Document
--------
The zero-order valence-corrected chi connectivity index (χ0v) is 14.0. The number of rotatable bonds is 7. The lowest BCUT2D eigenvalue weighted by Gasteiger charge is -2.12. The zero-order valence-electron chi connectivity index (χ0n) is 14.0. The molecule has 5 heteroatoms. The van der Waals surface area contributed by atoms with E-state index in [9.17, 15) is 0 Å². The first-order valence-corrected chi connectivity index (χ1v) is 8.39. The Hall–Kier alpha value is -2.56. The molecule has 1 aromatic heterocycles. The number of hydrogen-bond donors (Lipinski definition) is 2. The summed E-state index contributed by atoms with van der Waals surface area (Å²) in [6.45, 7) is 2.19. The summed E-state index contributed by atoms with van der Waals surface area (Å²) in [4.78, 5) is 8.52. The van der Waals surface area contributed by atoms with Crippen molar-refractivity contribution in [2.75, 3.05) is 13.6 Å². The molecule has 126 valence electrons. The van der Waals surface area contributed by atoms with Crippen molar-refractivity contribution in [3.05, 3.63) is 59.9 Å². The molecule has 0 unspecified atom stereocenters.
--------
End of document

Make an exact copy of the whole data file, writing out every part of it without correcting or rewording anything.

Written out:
The zero-order valence-corrected chi connectivity index (χ0v) is 14.0. The number of rotatable bonds is 7. The lowest BCUT2D eigenvalue weighted by Gasteiger charge is -2.12. The zero-order valence-electron chi connectivity index (χ0n) is 14.0. The molecule has 5 heteroatoms. The van der Waals surface area contributed by atoms with E-state index in [9.17, 15) is 0 Å². The first-order valence-corrected chi connectivity index (χ1v) is 8.39. The Hall–Kier alpha value is -2.56. The molecule has 1 aromatic heterocycles. The number of hydrogen-bond donors (Lipinski definition) is 2. The summed E-state index contributed by atoms with van der Waals surface area (Å²) in [6.45, 7) is 2.19. The summed E-state index contributed by atoms with van der Waals surface area (Å²) in [4.78, 5) is 8.52. The van der Waals surface area contributed by atoms with Crippen molar-refractivity contribution in [2.75, 3.05) is 13.6 Å². The molecule has 126 valence electrons. The van der Waals surface area contributed by atoms with Crippen molar-refractivity contribution in [3.05, 3.63) is 59.9 Å². The molecule has 0 unspecified atom stereocenters.